David: Sure, I mean, with clones, with plants, that’s where study is needed. With pests. You know, particular sorts of pests, but the vine doesn’t have many real pests, I mean the main pests are powdery and downy mildew. And then Botrytis in the bunches, well if your spraying regime starts early enough, and you get a anti botry.. or a botrytiscide in before the bunches close you probably won’t get botrytis, you know. And what they do, they go into the minutia of the thing and it’s not needed, it really isn’t need, you know these people want to become decent growers and they can do it now, here in England. It doesn’t need, you don’t need to know the life cycle of the erinose bloody mite, what you do, you see a leaf ‘Oh it’s got erinose, ok I’ll spray it with sulfur’ you know? That’s all it needs, so to go off into raptures of ‘how did we get it, where did it come from’ oh bullshit, bullshit. Vines are very good, they’re not like sheep. I mean sheep spend all their life trying to die, vines spend all their time trying to live…

Raj: Very vital…

David: Yea, they really do, sheep don’t seem to care!

Raj: Great, well is there, let’s see, think we’ve pretty much covered all the things I was interested in covering. Is there anything else you’d like to add?

David: Like to add? No. Nothing. Nothing, he’s been very patient with me

Raj: Brilliant, as I said, I think they’re missing a trick if they’re not, if places like Plumpton aren’t bringing in people with experience to talk…

David: Yea, they should do, you should have people, it’s mostly, in fact almost, I would say, 98% academia again.

Raj: A sort of technological approach to grape growing and vine, wine production, rather than a traditional, experience based approach which, I appreciate, my expertise is looking at local people’s knowledge of plants and animals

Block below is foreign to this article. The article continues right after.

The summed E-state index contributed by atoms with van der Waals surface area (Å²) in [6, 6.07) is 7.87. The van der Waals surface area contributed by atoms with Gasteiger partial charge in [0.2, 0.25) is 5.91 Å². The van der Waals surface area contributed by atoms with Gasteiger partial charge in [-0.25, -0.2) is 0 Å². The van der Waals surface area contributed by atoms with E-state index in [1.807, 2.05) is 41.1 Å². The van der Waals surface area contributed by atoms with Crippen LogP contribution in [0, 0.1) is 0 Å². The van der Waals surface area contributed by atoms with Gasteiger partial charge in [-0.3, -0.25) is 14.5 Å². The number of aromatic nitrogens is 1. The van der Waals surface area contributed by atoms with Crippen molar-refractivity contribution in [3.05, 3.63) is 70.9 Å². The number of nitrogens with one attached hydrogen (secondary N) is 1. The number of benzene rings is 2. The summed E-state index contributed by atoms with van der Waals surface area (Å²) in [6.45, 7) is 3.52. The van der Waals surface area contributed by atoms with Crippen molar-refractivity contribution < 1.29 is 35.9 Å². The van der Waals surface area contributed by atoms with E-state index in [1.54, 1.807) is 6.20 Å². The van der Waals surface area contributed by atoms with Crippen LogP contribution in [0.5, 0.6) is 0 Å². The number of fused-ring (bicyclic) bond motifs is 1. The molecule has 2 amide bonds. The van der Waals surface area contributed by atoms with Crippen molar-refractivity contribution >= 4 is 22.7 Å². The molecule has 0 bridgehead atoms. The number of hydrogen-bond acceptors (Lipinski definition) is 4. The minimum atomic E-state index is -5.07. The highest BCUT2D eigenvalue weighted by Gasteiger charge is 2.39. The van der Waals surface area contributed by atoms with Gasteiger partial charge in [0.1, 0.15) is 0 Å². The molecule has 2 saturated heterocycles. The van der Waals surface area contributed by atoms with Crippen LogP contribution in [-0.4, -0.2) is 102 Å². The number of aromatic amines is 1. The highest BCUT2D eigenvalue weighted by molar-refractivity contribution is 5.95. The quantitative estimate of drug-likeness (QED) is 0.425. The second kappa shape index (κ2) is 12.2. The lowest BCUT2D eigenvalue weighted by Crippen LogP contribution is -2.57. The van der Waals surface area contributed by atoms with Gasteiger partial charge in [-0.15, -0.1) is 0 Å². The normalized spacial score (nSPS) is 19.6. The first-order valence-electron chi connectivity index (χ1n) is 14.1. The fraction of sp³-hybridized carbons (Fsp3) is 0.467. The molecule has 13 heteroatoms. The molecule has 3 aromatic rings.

David: I’ve had people come here for a week who’ve actually said to me ‘I’ve learnt more in this week than I’ve learnt in 5 years’ you know, with books and everything else. It’s all there, you understand what’s on the thing but you’ve got to get out there with the bloody plants and the leaves. I had a situation, 2 years ago – What we normally do is we take the leaves off the fruiting area. The thought is that it lets the air through, lets the spray in, lets the sun come in and over the years I’d seen this occur but nothing like it did a couple years ago, and that is that the Bacchus in particular, picked up a really brown, burned look, like a diseased look and all of the agronomists, I mean these are the guys who should know and certainly know a lot better than me about pests, diseases and everything else, were coming to me saying ‘what is it Dave, what is it?’ and what it was, was if you uncover grapes, they will burn. So what this was, was just burned grapes, everybody was spraying, the money people spent spraying it for downy mildew that had gone wrong, or powdery mildew that had gone wrong, it was nothing to do with it. It was simply that they took the leaves off too early. Simple.

Raj: Misdiagnosed. Well that’s the kind of thing that I was wondering, in terms of the drought and the extreme heat, whether or not things like that would have occurred.

David: Well yes, particularly with Bacchus, the grape Bacchus, they will suffer if you get a lot of heat and continual sun

Raj: So can you just cover them?

David: Well no, what you do, you don’t take the leaves off, there’s a little email that does the rounds on a Sunday night and sometimes I put a little bit in there and a couple of, somebody said ‘oh we started taking the leaves off’ and it’s way, way too early, you know, really is too early so…

Raj: Are you worried about this cold snap, cool rain?

David: No, not really. It’ll be alright, it’ll turn out alright in the end.

Raj: I mean, last year they had really good fruit didn’t they?

David: Yeah, fantastic fruit, big fruit. The year before, it was horrible out there, now you talk about cold, it was bitter. I remember being out there in June and July and we still hadn’t had flower, we still hadn’t had flower, and it was bitter and it was pouring, but we still got a crop.

Raj: Right. But last year was much better wasn’t it, I think everything did really well, the plums were amazing!

David: I think this year is gonna be bigger so…

Raj: Ok well, shall we, can we take a look around?

David: Yea, take a little wander out there

Raj: Ok, that’s brilliant.



Photos and Documents

David Rackham Interview ARCHIVE – Download .pdf version

Last updated 19 March 2021